03 Budding Tech
Need weed? Now you can get pot delivered to your door
California’s loosening laws are making it easy for on-demand services to deliver marijuana to patients stuck at home.
by Brett Murphy / November 19, 2015 4:20pm
Mark Daniel plops his tackle box on the kitchen table, then cracks it open to show off the selection. He’s got organic granola bars with cannabis, cannabis covered in chocolate, pot-infused cookies, gummy chews and tinctures of pot oil that you drop beneath your tongue.
The frail, elderly woman across the table likes the sound of that last one. She has throat cancer and would prefer something she didn’t have to smoke.
She giggles at the thought of getting a bit stoned and finally sleeping through the night. “Yes, this is medicine,” she says, making her choice.
More than 600,000 Californians have medical marijuana cards alllowing them to legally use the drug, according to cannabis investor network The ArcView Group. Some are confined to home, while others don’t have easy access to the estimated 1,500 dispensaries in the state. That's where people like Daniel, who delivers cannabis goodies for Flash Buds in Los Angeles, can help.
“If it wasn’t for delivery services, a lot of patients wouldn’t have access at all,” says Lauren Vazquez, deputy director of communications for the Marijuana Policy Project, which works to change federal and state laws on pot use.
At Flash Buds, customers register online, place orders and wait for a home drop-off within an hour. The San Diego-based collective delivers in the San Diego and Los Angeles areas.
It’s the latest twist in the “on-demand” model popularized by ride-sharing giants Uber and Lyft. In addition to Flash Buds, SpeedWeed and Nugg connect patients with California’s licensed pot dispensaries in Los Angeles; Eaze and Meadow do the same in San Francisco; and CleverTree and Fruitful cover Sacramento. Dozens of other services have also sprung up throughout the state.
It’s an open question as to whether these guys are legal. The companies say they’re not actually in the marijuana business. Rather, they’re liaisons between customers and a service or product.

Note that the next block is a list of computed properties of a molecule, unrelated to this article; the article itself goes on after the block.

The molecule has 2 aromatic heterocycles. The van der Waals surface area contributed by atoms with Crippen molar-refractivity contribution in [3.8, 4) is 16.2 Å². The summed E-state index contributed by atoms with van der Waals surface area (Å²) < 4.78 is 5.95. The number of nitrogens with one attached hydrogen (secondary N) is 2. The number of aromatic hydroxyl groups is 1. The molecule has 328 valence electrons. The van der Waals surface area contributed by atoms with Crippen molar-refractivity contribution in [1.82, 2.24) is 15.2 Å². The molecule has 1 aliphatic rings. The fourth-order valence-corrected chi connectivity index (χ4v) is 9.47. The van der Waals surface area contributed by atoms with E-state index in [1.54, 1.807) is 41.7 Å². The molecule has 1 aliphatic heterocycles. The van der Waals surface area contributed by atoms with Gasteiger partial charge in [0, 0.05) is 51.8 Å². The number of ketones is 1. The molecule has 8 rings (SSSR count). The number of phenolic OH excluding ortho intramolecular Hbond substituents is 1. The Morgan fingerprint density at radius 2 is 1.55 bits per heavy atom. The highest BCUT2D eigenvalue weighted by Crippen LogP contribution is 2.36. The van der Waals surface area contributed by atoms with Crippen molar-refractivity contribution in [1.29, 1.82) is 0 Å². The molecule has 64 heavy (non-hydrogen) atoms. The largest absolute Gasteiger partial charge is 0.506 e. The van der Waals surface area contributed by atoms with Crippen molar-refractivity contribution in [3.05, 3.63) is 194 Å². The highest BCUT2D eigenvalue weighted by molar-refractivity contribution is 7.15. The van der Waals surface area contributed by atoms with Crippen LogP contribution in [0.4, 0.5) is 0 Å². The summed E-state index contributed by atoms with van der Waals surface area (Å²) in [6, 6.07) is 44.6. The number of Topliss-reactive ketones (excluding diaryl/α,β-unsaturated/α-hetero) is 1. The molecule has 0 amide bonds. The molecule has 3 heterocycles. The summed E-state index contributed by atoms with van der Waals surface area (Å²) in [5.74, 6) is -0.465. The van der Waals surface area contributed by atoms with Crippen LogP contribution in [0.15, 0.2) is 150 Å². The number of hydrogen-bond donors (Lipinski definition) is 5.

David Ball, a law professor at Santa Clara University, doesn’t buy it.
“These delivery companies are operating in a legal gray area, to put it mildly,” he says, noting they could just as easily deliver pot to people who might sell it illegally.
Even marijuana legalization advocates aren’t sure about the on-demand business. The law says no one should profit from the sale of marijuana. But, says Vazquez, “that’s the way things are being done in California.”
“We forget that there are a lot of people who are homebound and can benefit from cannabis”
-Mark Daniel of Flash Buds
Each app works pretty much the same way: The software confirms your prescription and finds a nearby dispensary. It then displays a menu of products and marijuana strains, with names like “Tangerine Dream” and “Holy Grail Kush.” After you place your order, the app registers it with a driver.
Eaze might be the front-runner in this growing field. The startup got $1.5 million in backing in 2014 and another $10 million this year, making it the best-funded cannabis delivery company in the San Francisco Bay area. Eaze now has 50 employees, up from 13 when it launched in July 2014. It’s also recruited thousands of blue T-shirted “brand ambassadors,” who pass out promo codes and get a commission for every customer they sign up.
Eaze promises delivery in as little as 10 minutes. It even offers online medical consultations, so you can renew your prescription from the couch. Eaze founder Keith McCarty says his business is ahead of the field in what he sees as a “winner-take-all” race. He doesn’t share Eaze’s sales numbers.
Meadow could be Eaze’s closest rival. Co-founder David Hua and three friends began the service last year, not long after graduating from Oaksterdam University, a cannabis college in Oakland, California, with pot-specific business, law, science and horticulture courses.
In February, Meadow got $120,000 in seed funding from Silicon Valley incubator Y Combinator, which has also backed other notable tech startups, including Reddit and Airbnb. Meadow has since teamed with SideCar, a ride-hailing and delivery service, to reach more Bay Area customers.
Hua also declines to to provide revenue figures.
Other California delivery services include Nugg in Los Angeles, which works on contract with dozens of marijuana dispensaries. It works with other delivery services, too.
One of those is Flash Buds, the marijuana collective that delivered cannabis to the elderly cancer patient.
“We forget that there are a lot of people who are homebound and can benefit from cannabis,” says Daniel.
Brett Murphy (@BrettMmurphy) is a San Francisco Bay Area-based reporter who’s written about tech, business, science and culture.
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